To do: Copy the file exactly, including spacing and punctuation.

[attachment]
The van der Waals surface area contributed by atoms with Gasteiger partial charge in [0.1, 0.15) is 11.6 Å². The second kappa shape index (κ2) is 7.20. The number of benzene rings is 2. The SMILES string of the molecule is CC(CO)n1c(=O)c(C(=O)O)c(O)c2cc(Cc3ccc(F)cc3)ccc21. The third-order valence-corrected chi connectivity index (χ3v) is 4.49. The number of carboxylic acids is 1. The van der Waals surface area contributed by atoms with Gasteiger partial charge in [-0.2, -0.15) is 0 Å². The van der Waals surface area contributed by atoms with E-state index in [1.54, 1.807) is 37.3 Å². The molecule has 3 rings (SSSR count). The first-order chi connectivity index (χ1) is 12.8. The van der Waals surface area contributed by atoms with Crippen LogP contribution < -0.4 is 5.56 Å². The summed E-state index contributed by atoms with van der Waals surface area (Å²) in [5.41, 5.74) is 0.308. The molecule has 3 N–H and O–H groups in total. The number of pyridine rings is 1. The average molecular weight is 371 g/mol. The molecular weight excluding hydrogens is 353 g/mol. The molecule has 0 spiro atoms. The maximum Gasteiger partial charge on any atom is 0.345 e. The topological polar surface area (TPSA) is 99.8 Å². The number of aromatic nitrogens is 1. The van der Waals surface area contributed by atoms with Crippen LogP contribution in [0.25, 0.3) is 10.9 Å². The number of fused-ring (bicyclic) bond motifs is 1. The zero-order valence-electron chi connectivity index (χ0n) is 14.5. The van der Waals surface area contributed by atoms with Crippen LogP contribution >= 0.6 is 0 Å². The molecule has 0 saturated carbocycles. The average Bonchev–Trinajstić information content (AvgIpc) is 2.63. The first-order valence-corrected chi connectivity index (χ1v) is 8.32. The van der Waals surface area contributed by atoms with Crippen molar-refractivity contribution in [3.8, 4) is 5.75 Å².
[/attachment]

The van der Waals surface area contributed by atoms with Gasteiger partial charge in [0.1, 0.15) is 11.6 Å². The second kappa shape index (κ2) is 7.20. The number of benzene rings is 2. The SMILES string of the molecule is CC(CO)n1c(=O)c(C(=O)O)c(O)c2cc(Cc3ccc(F)cc3)ccc21. The third-order valence-corrected chi connectivity index (χ3v) is 4.49. The number of carboxylic acids is 1. The van der Waals surface area contributed by atoms with Gasteiger partial charge in [-0.2, -0.15) is 0 Å². The van der Waals surface area contributed by atoms with E-state index in [1.54, 1.807) is 37.3 Å². The molecule has 3 rings (SSSR count). The first-order chi connectivity index (χ1) is 12.8. The van der Waals surface area contributed by atoms with Crippen LogP contribution < -0.4 is 5.56 Å². The summed E-state index contributed by atoms with van der Waals surface area (Å²) in [5.41, 5.74) is 0.308. The molecule has 3 N–H and O–H groups in total. The number of pyridine rings is 1. The average molecular weight is 371 g/mol. The molecular weight excluding hydrogens is 353 g/mol. The molecule has 0 spiro atoms. The maximum Gasteiger partial charge on any atom is 0.345 e. The topological polar surface area (TPSA) is 99.8 Å². The number of aromatic nitrogens is 1. The van der Waals surface area contributed by atoms with Crippen LogP contribution in [0.25, 0.3) is 10.9 Å². The number of fused-ring (bicyclic) bond motifs is 1. The zero-order valence-electron chi connectivity index (χ0n) is 14.5. The van der Waals surface area contributed by atoms with Crippen LogP contribution >= 0.6 is 0 Å². The molecule has 0 saturated carbocycles. The average Bonchev–Trinajstić information content (AvgIpc) is 2.63. The first-order valence-corrected chi connectivity index (χ1v) is 8.32. The van der Waals surface area contributed by atoms with Crippen molar-refractivity contribution in [3.8, 4) is 5.75 Å².